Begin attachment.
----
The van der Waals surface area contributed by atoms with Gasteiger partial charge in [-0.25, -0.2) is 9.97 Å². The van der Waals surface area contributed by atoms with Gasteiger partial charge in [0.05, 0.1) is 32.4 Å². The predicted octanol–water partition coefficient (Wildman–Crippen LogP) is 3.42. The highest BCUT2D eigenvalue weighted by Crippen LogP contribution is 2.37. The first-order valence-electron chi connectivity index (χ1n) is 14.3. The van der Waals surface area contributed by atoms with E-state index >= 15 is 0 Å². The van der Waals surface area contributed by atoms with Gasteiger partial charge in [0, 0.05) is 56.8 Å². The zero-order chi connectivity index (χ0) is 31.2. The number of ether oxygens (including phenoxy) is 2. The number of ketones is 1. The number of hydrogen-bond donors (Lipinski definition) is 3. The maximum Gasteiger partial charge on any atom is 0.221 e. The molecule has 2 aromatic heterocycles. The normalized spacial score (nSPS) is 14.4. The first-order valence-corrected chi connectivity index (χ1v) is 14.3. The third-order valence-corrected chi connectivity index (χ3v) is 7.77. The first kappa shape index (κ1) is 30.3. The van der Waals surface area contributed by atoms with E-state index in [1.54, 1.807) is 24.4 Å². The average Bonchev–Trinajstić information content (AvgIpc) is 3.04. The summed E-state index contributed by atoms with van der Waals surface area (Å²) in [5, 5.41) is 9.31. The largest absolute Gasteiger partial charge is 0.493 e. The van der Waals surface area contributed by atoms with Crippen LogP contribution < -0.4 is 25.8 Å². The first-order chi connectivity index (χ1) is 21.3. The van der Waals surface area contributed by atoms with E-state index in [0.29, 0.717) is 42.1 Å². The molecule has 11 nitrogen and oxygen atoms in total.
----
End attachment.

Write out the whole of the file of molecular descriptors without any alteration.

The van der Waals surface area contributed by atoms with Gasteiger partial charge in [-0.25, -0.2) is 9.97 Å². The van der Waals surface area contributed by atoms with Gasteiger partial charge in [0.05, 0.1) is 32.4 Å². The predicted octanol–water partition coefficient (Wildman–Crippen LogP) is 3.42. The highest BCUT2D eigenvalue weighted by Crippen LogP contribution is 2.37. The first-order valence-electron chi connectivity index (χ1n) is 14.3. The van der Waals surface area contributed by atoms with E-state index >= 15 is 0 Å². The van der Waals surface area contributed by atoms with Gasteiger partial charge in [0, 0.05) is 56.8 Å². The zero-order chi connectivity index (χ0) is 31.2. The number of ether oxygens (including phenoxy) is 2. The number of ketones is 1. The number of hydrogen-bond donors (Lipinski definition) is 3. The maximum Gasteiger partial charge on any atom is 0.221 e. The molecule has 2 aromatic heterocycles. The normalized spacial score (nSPS) is 14.4. The first-order valence-corrected chi connectivity index (χ1v) is 14.3. The third-order valence-corrected chi connectivity index (χ3v) is 7.77. The first kappa shape index (κ1) is 30.3. The van der Waals surface area contributed by atoms with E-state index in [1.54, 1.807) is 24.4 Å². The average Bonchev–Trinajstić information content (AvgIpc) is 3.04. The summed E-state index contributed by atoms with van der Waals surface area (Å²) in [5, 5.41) is 9.31. The largest absolute Gasteiger partial charge is 0.493 e. The van der Waals surface area contributed by atoms with Crippen LogP contribution < -0.4 is 25.8 Å². The first-order chi connectivity index (χ1) is 21.3. The van der Waals surface area contributed by atoms with E-state index in [0.29, 0.717) is 42.1 Å². The molecule has 11 nitrogen and oxygen atoms in total.